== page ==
Does Facebook really care about your memories and what you share?
These three children of mine have blessed me with such an abundance of adventures, misadventures, laughter, joy, and happiness. I consider myself fortunate to not only have captured in pictures and in words so many of our times together but also to have shared them with so many friends and family members.
When you surprise me with the memory of any of these special times, I smile, and I remind myself just how lucky a dad I am.
I’ve never noticed, though, what you say with these surprises:
Joshua, we care about you and the memories you share here.
Because you care, there’s more about this picture that I want you to know. It’s a bittersweet memory, and I want you to know that whenever I see it, I can’t help but remember what came next.
Three years ago, we were wrapping up a weekend visit to Blacksburg, Virginia. We’d just had lunch at one of our favorite spots, Macado’s, before beginning the journey home to Charlotte. When we walked to the car, our youngest found an empty stand for Collegiate Times, and he climbed right in. I took his picture and promptly shared it.
Extra, extra, read all about it.
Then we started for home.
It was Sept. 1, my dad’s 74th birthday. I was planning on calling him from the road. Or perhaps after we got home.
Somewhere, just north of Statesville, we stopped for gas, and as we pulled from the parking lot to approach the highway, my older brother, Trip, called. Dad had been celebrating his birthday with some friends, but he’d started to choke on something. And when the paramedics put him in the ambulance, he wasn’t responsive.
Keep me posted.
When we got near Charlotte, Trip’s wife called. Through tears she told me I needed to get there. As soon as I could. She didn’t know how much longer we had with him.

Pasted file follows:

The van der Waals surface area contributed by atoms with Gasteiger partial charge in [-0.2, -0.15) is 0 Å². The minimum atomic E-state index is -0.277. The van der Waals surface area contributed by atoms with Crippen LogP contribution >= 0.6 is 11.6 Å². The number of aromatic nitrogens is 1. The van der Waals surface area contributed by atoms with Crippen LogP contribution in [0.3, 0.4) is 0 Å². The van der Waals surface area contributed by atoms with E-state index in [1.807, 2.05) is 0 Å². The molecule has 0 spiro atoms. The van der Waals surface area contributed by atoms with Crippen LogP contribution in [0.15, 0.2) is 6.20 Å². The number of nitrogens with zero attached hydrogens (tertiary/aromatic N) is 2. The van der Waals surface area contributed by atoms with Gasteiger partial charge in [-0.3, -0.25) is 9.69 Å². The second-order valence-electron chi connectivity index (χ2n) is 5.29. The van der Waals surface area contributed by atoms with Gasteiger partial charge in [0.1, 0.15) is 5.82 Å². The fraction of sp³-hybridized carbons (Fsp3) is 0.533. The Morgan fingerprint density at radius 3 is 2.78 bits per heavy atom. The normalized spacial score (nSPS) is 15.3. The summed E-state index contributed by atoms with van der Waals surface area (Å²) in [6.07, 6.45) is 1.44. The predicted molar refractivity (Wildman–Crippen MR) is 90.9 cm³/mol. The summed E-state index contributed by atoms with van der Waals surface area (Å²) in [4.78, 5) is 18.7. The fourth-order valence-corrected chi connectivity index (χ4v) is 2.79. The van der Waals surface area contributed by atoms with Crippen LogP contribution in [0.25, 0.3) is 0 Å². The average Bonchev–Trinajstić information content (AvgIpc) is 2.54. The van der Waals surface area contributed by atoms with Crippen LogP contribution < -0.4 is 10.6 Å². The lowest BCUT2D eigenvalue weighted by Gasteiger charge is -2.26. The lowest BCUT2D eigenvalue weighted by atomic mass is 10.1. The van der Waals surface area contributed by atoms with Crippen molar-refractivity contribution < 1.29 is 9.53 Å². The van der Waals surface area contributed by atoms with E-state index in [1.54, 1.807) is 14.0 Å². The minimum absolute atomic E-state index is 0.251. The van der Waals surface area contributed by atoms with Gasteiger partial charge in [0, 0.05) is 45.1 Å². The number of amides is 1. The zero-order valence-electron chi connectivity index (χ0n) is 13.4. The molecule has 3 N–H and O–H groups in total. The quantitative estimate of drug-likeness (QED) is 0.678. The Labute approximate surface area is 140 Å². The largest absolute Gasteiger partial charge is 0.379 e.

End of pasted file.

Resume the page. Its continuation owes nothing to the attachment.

At home, I quickly packed a bag, kissed my wife, and through darkness drove to join my brothers. To see our dad. And to say goodbye.
On the way, I made up my mind that I would kiss his head and tell him thank you.
Whenever I see this picture, Facebook, I smile. Our youngest brings so much joy to us, and here he is doing it again.
But I also remember what happened next, which I shared on Sept. 2with friends and family.
And they let me be alone with him. The nurse brought me a chair and lowered the rail so I could sit and hold his hand. And when she left I put my head down by his arm and cried. I sobbed. The longing to be a kid again is never as overwhelming as it is at this very moment. I thought one day my children might do this by my side. And I sobbed more. Violent sobs though I tried to keep my tears silent. And I stood. I kissed his head and rested mine against his. I told him I loved him. And I thanked him.
Then I left so Zac could do the same. Then Trip.
Then we left to get some sleep knowing we would be back soon for tests and consults. And there would be no optimism then either. And we would wait for that time when we would have to make the decision.
In the end, later that morning, his heart simply stopped and there was nothing more they could do. So we hugged. And prayed.
And became three little boys who had just lost their dad.
Because you care, Facebook, I just wanted you to know.
Joshua B. Durham is a lawyer, husband, dad, and astronaut. OK, that last part isn’t true, but he did go to Space Camp. Twice. Follow him on www.lifetooquickly.com. A version of this piece originally appeared on Medium and has been reprinted with permission.
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